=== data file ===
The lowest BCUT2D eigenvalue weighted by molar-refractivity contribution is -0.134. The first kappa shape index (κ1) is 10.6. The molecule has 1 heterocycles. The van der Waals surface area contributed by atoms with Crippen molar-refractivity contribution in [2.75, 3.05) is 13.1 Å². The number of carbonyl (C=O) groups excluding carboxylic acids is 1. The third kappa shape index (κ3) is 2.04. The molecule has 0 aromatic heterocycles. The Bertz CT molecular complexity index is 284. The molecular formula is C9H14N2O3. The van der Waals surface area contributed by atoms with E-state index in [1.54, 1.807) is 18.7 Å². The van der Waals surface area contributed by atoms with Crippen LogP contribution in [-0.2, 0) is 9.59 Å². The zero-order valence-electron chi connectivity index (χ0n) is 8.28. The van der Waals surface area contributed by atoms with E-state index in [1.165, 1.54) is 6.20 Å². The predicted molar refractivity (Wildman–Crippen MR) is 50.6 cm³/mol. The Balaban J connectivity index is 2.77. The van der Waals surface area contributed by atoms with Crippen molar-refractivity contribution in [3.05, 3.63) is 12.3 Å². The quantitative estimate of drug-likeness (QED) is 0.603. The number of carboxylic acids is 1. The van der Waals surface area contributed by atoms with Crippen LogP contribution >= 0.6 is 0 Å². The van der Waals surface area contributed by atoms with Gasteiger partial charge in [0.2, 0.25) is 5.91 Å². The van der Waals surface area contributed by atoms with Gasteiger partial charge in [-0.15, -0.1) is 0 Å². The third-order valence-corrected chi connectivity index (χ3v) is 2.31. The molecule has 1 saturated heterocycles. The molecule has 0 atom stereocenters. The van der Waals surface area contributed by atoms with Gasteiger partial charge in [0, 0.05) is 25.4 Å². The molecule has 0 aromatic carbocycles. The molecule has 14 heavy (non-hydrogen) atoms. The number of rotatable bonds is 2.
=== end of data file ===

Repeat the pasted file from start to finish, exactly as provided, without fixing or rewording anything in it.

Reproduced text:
The lowest BCUT2D eigenvalue weighted by molar-refractivity contribution is -0.134. The first kappa shape index (κ1) is 10.6. The molecule has 1 heterocycles. The van der Waals surface area contributed by atoms with Crippen molar-refractivity contribution in [2.75, 3.05) is 13.1 Å². The number of carbonyl (C=O) groups excluding carboxylic acids is 1. The third kappa shape index (κ3) is 2.04. The molecule has 0 aromatic heterocycles. The Bertz CT molecular complexity index is 284. The molecular formula is C9H14N2O3. The van der Waals surface area contributed by atoms with E-state index in [1.54, 1.807) is 18.7 Å². The van der Waals surface area contributed by atoms with Crippen LogP contribution in [-0.2, 0) is 9.59 Å². The zero-order valence-electron chi connectivity index (χ0n) is 8.28. The van der Waals surface area contributed by atoms with E-state index in [1.165, 1.54) is 6.20 Å². The predicted molar refractivity (Wildman–Crippen MR) is 50.6 cm³/mol. The Balaban J connectivity index is 2.77. The van der Waals surface area contributed by atoms with Crippen molar-refractivity contribution in [3.05, 3.63) is 12.3 Å². The quantitative estimate of drug-likeness (QED) is 0.603. The number of carboxylic acids is 1. The van der Waals surface area contributed by atoms with Crippen LogP contribution >= 0.6 is 0 Å². The van der Waals surface area contributed by atoms with Gasteiger partial charge in [0.2, 0.25) is 5.91 Å². The van der Waals surface area contributed by atoms with Gasteiger partial charge in [-0.15, -0.1) is 0 Å². The third-order valence-corrected chi connectivity index (χ3v) is 2.31. The molecule has 1 saturated heterocycles. The molecule has 0 atom stereocenters. The van der Waals surface area contributed by atoms with Gasteiger partial charge in [0, 0.05) is 25.4 Å². The molecule has 0 aromatic carbocycles. The molecule has 14 heavy (non-hydrogen) atoms. The number of rotatable bonds is 2.